Status Report

Stardust Status Report October 5, 2001

By SpaceRef Editor
October 5, 2001
Filed under , ,

There were two Deep Space Network (DSN) tracking passes in the past
week and all subsystems are performing normally.

Data sent back from the spacecraft showed that the large solar flare last
week caused forty-four star camera outages of up to 25 seconds, compared to
only one or two normal outages per week of less than 5 seconds. The
on-board fault protection is designed to handle an outage of up to five

Stardust is currently at 2.35 AU from the Sun, the furthest any
solar-powered spacecraft has flown. Next April, Stardust will be 2.72 AU
from the Sun and the power subsystem was designed to have margin at this
distance. The battery operating points of maximum state of charge and
state (SOC) of charge level to trigger recharge were increased for the
upcoming deep space operations. The pre-launch battery design value was 34
volts at full charge while we are now operating at about 32 volts, still
providing margin at this large distance from the Sun.

Previously, when the battery SOC reached 100%, the battery was allowed to
discharge until the SOC reached 95%. At 95% SOC the battery was then
commanded to re-charge back to 100% using a trickle charge (0.125
amps). This 5% discharge helps keep the battery cells active and in good
condition during normal cruise. The operating points of the battery were
changed to provide additional capacity and voltage by increasing the upper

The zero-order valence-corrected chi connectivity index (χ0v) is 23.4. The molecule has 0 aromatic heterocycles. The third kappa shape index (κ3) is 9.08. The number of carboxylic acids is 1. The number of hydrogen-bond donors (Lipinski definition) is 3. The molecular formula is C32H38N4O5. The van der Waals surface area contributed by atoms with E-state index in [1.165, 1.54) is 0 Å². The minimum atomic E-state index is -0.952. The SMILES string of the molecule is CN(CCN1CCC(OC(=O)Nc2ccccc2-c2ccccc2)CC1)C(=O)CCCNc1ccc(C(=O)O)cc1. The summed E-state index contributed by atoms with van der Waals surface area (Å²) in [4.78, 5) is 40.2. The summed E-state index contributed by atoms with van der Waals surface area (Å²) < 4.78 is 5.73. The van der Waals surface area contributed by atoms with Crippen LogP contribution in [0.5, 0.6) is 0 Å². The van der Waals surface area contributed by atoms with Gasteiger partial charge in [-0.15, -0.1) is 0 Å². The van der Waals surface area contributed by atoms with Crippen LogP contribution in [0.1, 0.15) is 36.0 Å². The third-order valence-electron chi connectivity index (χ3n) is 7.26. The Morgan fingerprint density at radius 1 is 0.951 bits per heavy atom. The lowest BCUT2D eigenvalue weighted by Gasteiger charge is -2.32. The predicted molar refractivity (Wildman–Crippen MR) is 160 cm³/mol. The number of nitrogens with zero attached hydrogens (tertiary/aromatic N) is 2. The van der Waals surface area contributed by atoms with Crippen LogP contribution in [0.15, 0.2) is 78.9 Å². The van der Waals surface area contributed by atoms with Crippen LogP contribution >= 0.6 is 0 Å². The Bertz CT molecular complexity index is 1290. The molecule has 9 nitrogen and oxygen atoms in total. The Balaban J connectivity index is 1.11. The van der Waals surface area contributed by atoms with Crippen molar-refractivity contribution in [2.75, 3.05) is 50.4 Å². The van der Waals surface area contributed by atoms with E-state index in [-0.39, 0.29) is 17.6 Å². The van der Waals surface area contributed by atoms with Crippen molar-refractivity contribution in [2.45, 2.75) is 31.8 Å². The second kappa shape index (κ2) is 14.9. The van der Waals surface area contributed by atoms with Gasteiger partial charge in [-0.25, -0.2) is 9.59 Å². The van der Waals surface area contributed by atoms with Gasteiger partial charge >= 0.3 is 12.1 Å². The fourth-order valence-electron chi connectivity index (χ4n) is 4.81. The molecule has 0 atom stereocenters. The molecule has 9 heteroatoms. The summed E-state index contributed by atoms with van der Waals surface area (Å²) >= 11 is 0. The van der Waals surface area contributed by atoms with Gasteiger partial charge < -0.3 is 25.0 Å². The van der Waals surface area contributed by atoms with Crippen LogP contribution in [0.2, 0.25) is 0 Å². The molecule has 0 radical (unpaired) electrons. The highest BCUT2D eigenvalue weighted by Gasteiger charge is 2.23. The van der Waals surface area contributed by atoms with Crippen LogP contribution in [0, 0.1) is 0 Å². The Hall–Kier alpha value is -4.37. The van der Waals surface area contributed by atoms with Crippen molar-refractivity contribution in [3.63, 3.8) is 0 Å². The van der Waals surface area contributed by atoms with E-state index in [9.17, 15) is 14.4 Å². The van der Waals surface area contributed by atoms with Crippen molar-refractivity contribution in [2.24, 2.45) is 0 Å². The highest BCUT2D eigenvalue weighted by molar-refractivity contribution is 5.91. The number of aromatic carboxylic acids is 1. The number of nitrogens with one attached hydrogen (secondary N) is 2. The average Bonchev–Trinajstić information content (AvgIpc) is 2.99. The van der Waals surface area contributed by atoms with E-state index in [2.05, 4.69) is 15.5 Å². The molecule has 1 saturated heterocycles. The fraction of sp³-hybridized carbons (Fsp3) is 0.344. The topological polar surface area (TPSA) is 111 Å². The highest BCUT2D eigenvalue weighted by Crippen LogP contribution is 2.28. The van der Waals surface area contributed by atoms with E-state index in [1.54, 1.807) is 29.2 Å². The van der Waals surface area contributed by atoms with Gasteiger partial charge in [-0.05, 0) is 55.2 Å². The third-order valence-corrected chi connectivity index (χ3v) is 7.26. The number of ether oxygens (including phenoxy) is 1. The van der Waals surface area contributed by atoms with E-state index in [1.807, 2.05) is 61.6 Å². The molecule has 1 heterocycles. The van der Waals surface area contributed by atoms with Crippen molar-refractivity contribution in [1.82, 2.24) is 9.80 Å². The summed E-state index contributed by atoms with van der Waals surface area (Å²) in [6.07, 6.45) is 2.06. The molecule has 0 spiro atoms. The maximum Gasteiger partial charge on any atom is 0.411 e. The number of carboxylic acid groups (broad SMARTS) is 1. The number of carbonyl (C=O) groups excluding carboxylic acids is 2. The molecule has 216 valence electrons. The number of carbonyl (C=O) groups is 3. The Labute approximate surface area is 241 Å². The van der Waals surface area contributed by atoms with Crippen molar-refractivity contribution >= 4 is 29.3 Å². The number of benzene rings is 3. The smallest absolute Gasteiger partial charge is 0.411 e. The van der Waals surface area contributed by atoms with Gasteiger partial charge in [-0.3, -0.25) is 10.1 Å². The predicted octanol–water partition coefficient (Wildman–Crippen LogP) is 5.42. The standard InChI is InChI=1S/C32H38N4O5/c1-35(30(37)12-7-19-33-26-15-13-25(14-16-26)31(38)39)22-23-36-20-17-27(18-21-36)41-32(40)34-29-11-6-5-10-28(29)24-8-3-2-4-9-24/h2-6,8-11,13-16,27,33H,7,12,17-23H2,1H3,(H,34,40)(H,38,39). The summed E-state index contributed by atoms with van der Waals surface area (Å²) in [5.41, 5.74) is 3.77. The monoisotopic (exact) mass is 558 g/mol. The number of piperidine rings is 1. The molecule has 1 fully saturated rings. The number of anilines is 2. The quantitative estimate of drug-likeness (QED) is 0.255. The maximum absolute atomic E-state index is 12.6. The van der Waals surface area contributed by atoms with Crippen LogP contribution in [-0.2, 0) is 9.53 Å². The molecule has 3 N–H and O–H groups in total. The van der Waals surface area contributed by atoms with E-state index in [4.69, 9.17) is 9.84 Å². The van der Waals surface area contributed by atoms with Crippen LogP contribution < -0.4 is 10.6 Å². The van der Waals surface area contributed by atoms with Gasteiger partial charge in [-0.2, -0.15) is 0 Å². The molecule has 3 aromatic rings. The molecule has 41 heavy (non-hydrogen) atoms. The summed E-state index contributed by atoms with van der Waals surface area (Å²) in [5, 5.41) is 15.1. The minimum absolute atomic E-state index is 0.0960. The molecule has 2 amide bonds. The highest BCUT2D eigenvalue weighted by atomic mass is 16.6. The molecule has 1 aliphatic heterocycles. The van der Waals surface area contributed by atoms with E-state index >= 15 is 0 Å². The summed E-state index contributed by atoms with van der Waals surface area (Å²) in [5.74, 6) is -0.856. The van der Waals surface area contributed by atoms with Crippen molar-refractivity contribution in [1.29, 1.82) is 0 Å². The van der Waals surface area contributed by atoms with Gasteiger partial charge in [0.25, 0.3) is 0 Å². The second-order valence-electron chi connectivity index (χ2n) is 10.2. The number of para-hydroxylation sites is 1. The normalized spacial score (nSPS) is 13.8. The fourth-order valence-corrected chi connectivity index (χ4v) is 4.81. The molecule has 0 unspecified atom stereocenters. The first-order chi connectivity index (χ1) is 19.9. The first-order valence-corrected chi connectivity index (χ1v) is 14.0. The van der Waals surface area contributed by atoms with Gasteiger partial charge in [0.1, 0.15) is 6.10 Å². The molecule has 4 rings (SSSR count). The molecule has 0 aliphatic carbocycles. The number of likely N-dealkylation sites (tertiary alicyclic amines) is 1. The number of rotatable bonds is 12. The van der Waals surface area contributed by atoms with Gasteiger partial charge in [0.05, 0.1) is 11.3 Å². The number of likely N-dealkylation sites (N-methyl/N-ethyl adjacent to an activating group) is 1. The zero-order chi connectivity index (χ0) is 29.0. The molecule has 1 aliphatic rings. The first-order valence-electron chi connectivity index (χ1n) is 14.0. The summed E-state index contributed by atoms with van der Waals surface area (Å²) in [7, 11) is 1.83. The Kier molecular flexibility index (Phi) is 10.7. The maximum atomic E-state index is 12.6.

SOC limit to 108%. The battery now cycles between 108% and 107%. The
battery voltage increased to 32.1 volts and the SOC was at 107.3% by the
end of the DSN pass. It is anticipated the average battery voltage will be
32 volts, providing additional power. The small depth of discharge is not
a concern, as the battery will be heavily used to provide power during DSN
passes for the next year. Next April when Stardust is at maximum distance
from the Sun, the maximum communication time is expected to be just over
two hours and will leave the battery SOC at 60%, keeping the battery cells
alive and in good condition. On-board fault protection is design to take
action only if the SOC reaches 50%.

There was an excellent collaboration between Stardust and Deep Space 1 as
it successfully flew by the Comet Borrelly. Stardust shares the optical
navigator and flight software being used aboard both spacecraft to track
the comet nucleus during flyby. This worked exceptionally well, as the
exciting images returned by DS1 showed. Also, Stardust’s project scientist,
responsible for computing the cometary dust environment and nucleus
brightness for choosing camera exposure times, performed these functions
for Borrelly, supporting the DS1 science and navigation team. Stardust has
gained valuable flight experience from this collaboration and is now better
prepared for its Comet Wild 2 encounter in 2004.

For more information on the Stardust mission — the first ever
comet sample return mission — please visit the Stardust home page:

SpaceRef staff editor.